A C API is more easily wrapped, because it doesn't have the same ABI/name mangling issues, and because there is a lot fewer features that the wrappers have to deal with. You can export a C API from a C++ library, but then you wouldn't have gained much, because then you couldn't actually use any C++ features in the API.

On the other hand wrapping an object-oriented C API with a high quality C++ one is possible as the gtkmm bindings prove.

RE: Stating the obvious
by Anonymous on Fri 19th Dec 2003 13:25 UTC

"It is possible to do data hiding in C. "

Not really. You still can access the "hidden" data with some pointer arithmetic.

RE: Stating the obvious
by Anonymous on Fri 19th Dec 2003 13:27 UTC

Ignore the last comment. ;-)

Re: Soren
by Roberto on Fri 19th Dec 2003 13:39 UTC

With the size of GNOME or KDE's API, a hand-made wrapper for any language is a lost cause.

And automatic or semi-automatic wrapper generators for C++ are just as good as for C.

For example, PyKDE is done by a single guy, and it's usually available a week or so after release.

Re: Render performance?
by Sagres on Fri 19th Dec 2003 15:18 UTC

Just add to your X86Config file:
Option "RenderAccel" "true"
and if you have xfree86 4.3 also add:
Option "CIOverlay" "true"
And of course you need to have AGPGART compiled with your kernel.



RE: Stating the obvious
by ethzero on Fri 19th Dec 2003 15:28 UTC

"It is possible to do data hiding in C. "

Not really. You still can access the "hidden" data with some pointer arithmetic.


And in Java, C# you can access private members using reflection. Visibility is more for documenting how a class should be used than forcing it to be used a certain way.

 re:Languages
by blah on Fri 19th Dec 2003 16:02 UTC

now!!! finally some one makes an argument for writing it in C that I can agree with!!!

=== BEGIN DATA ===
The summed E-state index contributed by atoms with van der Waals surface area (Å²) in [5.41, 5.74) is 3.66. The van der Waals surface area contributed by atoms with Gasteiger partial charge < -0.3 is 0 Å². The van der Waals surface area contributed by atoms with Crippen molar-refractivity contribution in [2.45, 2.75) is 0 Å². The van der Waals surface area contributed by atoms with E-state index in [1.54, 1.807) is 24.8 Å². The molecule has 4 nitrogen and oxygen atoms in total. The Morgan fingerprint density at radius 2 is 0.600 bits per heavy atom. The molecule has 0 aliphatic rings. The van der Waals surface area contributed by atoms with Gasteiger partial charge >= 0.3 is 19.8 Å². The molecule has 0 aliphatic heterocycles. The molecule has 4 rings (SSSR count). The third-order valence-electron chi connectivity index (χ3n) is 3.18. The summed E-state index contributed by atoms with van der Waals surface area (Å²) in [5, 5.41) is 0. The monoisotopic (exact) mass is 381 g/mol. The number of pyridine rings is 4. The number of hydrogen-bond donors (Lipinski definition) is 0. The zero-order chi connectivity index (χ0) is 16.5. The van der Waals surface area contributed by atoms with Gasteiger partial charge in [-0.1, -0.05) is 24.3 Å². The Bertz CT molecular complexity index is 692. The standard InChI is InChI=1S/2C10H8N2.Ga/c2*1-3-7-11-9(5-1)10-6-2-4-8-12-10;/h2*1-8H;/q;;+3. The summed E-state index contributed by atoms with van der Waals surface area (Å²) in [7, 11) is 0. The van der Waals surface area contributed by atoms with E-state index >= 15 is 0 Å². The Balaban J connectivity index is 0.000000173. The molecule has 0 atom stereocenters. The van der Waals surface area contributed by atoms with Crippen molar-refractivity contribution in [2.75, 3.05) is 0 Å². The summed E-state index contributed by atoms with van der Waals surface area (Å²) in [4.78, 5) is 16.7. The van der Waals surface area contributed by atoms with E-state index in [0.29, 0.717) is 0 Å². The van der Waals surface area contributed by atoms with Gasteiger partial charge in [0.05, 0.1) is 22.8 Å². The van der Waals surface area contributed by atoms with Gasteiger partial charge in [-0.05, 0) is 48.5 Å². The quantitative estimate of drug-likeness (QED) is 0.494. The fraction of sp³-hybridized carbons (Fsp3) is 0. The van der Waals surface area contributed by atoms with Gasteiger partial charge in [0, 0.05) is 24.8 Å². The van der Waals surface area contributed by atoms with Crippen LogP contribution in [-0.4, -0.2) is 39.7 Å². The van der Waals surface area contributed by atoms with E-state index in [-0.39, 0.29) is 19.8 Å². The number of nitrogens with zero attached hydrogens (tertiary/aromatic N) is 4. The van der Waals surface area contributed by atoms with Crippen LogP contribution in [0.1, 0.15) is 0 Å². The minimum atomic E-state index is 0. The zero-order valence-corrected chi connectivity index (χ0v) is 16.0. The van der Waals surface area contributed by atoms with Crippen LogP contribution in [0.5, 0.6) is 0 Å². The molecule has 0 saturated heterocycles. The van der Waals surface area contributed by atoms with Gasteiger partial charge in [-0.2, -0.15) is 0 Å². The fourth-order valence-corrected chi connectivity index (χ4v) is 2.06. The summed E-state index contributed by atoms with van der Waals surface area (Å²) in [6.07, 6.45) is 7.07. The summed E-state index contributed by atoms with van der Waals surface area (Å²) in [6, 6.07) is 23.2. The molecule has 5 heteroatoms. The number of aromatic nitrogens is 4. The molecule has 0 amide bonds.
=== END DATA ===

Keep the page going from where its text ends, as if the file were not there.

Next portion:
OK, you have swayed me, but I still think more programs should use the language bindings rather than the standard API.

 Re:RE: Stating the obvious
by blah on Fri 19th Dec 2003 16:06 UTC

AHHHHHHHH you are killing me!!!!!

Visibility IS for forcing a certain way of using a class!!! that is the entire point!!!!!

all I need to do is keep the interface the same and I can change the names of the functions in the private section to what ever the hell I want as long as the public functions are modified for the new names. I can change the algorithms, I can do what ever I want and the user of the class need not know it.

Re: Render performance?
by smoke on Fri 19th Dec 2003 16:52 UTC

and if you enable renderaccel your nvidia driver will hardlock xfree a couple of times per day. great hint!

RE: Stating the obvious
by Vitaly on Fri 19th Dec 2003 17:10 UTC

> You still can access the "hidden" data with some pointer arithmetic.
Same as in C++

Re: smoke
by mxcl on Fri 19th Dec 2003 18:01 UTC

I've had renderaccel enabled for months, and I can't remember locking X in that time. On the other hand I do remember and still enjoy the performance benefits, which i must say, are very impressive.

Re:RE: Stating the obvious
by Tristan McCann on Fri 19th Dec 2003 19:39 UTC

C++, Java, and C# all allow the mischevious programmer to access the data by going behind the scenes and doing non-good but still possible things. They are not magical. The ability is still there, just like pointer arithmetic in C.

Your intelligence and maturity here is astounding.

Re:RE: Stating the obvious
by ethzero on Fri 19th Dec 2003 21:46 UTC

Visibility IS for forcing a certain way of using a class!!! that is the entire point!!!!!